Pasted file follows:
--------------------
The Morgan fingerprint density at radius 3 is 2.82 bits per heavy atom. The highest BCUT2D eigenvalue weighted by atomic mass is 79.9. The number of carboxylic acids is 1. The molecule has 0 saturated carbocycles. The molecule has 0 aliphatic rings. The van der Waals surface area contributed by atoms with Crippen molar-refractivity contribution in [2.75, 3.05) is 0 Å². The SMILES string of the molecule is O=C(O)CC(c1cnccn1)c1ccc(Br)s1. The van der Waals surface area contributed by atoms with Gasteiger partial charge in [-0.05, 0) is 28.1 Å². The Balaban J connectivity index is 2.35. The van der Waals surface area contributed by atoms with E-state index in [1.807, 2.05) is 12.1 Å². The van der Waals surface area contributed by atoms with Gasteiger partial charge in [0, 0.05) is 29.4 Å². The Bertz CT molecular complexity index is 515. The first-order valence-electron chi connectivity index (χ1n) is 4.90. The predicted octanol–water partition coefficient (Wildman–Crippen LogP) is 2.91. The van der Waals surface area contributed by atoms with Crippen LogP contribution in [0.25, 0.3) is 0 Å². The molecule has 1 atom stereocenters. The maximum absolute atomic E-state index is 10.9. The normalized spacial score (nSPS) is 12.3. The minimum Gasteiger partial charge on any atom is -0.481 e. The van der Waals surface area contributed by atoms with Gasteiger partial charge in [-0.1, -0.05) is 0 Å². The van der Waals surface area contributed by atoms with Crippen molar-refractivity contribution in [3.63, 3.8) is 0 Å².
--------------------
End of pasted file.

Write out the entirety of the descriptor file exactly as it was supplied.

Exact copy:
The Morgan fingerprint density at radius 3 is 2.82 bits per heavy atom. The highest BCUT2D eigenvalue weighted by atomic mass is 79.9. The number of carboxylic acids is 1. The molecule has 0 saturated carbocycles. The molecule has 0 aliphatic rings. The van der Waals surface area contributed by atoms with Crippen molar-refractivity contribution in [2.75, 3.05) is 0 Å². The SMILES string of the molecule is O=C(O)CC(c1cnccn1)c1ccc(Br)s1. The van der Waals surface area contributed by atoms with Gasteiger partial charge in [-0.05, 0) is 28.1 Å². The Balaban J connectivity index is 2.35. The van der Waals surface area contributed by atoms with E-state index in [1.807, 2.05) is 12.1 Å². The van der Waals surface area contributed by atoms with Gasteiger partial charge in [0, 0.05) is 29.4 Å². The Bertz CT molecular complexity index is 515. The first-order valence-electron chi connectivity index (χ1n) is 4.90. The predicted octanol–water partition coefficient (Wildman–Crippen LogP) is 2.91. The van der Waals surface area contributed by atoms with Crippen LogP contribution in [0.25, 0.3) is 0 Å². The molecule has 1 atom stereocenters. The maximum absolute atomic E-state index is 10.9. The normalized spacial score (nSPS) is 12.3. The minimum Gasteiger partial charge on any atom is -0.481 e. The van der Waals surface area contributed by atoms with Gasteiger partial charge in [-0.1, -0.05) is 0 Å². The van der Waals surface area contributed by atoms with Crippen molar-refractivity contribution in [3.63, 3.8) is 0 Å².